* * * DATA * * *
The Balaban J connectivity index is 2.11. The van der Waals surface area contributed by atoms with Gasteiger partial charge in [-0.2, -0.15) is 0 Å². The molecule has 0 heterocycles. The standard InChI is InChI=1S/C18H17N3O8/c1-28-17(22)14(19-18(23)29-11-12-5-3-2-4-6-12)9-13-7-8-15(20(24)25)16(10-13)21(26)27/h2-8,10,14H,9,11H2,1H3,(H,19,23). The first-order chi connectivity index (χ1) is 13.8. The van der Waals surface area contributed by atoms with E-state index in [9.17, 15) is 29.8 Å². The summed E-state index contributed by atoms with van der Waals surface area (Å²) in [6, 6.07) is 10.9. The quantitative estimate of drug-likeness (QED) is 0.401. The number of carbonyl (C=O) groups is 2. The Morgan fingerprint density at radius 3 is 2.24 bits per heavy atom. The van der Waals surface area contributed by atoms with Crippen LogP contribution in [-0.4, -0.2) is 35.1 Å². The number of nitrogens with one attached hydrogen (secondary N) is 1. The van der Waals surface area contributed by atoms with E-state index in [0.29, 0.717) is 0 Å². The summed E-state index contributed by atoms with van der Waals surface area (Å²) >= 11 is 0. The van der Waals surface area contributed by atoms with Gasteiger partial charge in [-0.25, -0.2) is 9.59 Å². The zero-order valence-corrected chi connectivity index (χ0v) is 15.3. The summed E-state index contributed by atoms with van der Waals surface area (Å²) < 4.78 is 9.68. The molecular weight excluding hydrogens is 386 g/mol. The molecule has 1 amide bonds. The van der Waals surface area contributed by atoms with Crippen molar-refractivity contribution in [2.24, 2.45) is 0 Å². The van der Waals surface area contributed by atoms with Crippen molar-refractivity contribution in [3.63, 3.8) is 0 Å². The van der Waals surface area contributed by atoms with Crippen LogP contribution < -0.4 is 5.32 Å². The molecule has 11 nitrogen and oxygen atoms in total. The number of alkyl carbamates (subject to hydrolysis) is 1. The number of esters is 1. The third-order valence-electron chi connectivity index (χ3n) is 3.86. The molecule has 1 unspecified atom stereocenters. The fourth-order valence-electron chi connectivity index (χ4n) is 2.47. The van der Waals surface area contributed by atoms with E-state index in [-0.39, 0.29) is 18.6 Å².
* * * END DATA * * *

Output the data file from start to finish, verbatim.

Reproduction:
The Balaban J connectivity index is 2.11. The van der Waals surface area contributed by atoms with Gasteiger partial charge in [-0.2, -0.15) is 0 Å². The molecule has 0 heterocycles. The standard InChI is InChI=1S/C18H17N3O8/c1-28-17(22)14(19-18(23)29-11-12-5-3-2-4-6-12)9-13-7-8-15(20(24)25)16(10-13)21(26)27/h2-8,10,14H,9,11H2,1H3,(H,19,23). The first-order chi connectivity index (χ1) is 13.8. The van der Waals surface area contributed by atoms with E-state index in [9.17, 15) is 29.8 Å². The summed E-state index contributed by atoms with van der Waals surface area (Å²) in [6, 6.07) is 10.9. The quantitative estimate of drug-likeness (QED) is 0.401. The number of carbonyl (C=O) groups is 2. The Morgan fingerprint density at radius 3 is 2.24 bits per heavy atom. The van der Waals surface area contributed by atoms with Crippen LogP contribution in [-0.4, -0.2) is 35.1 Å². The number of nitrogens with one attached hydrogen (secondary N) is 1. The van der Waals surface area contributed by atoms with E-state index in [0.29, 0.717) is 0 Å². The summed E-state index contributed by atoms with van der Waals surface area (Å²) >= 11 is 0. The van der Waals surface area contributed by atoms with Gasteiger partial charge in [-0.25, -0.2) is 9.59 Å². The zero-order valence-corrected chi connectivity index (χ0v) is 15.3. The summed E-state index contributed by atoms with van der Waals surface area (Å²) < 4.78 is 9.68. The molecular weight excluding hydrogens is 386 g/mol. The molecule has 1 amide bonds. The van der Waals surface area contributed by atoms with Crippen molar-refractivity contribution in [2.24, 2.45) is 0 Å². The van der Waals surface area contributed by atoms with Crippen molar-refractivity contribution in [3.63, 3.8) is 0 Å². The van der Waals surface area contributed by atoms with Crippen LogP contribution < -0.4 is 5.32 Å². The molecule has 11 nitrogen and oxygen atoms in total. The number of alkyl carbamates (subject to hydrolysis) is 1. The number of esters is 1. The third-order valence-electron chi connectivity index (χ3n) is 3.86. The molecule has 1 unspecified atom stereocenters. The fourth-order valence-electron chi connectivity index (χ4n) is 2.47. The van der Waals surface area contributed by atoms with E-state index in [-0.39, 0.29) is 18.6 Å².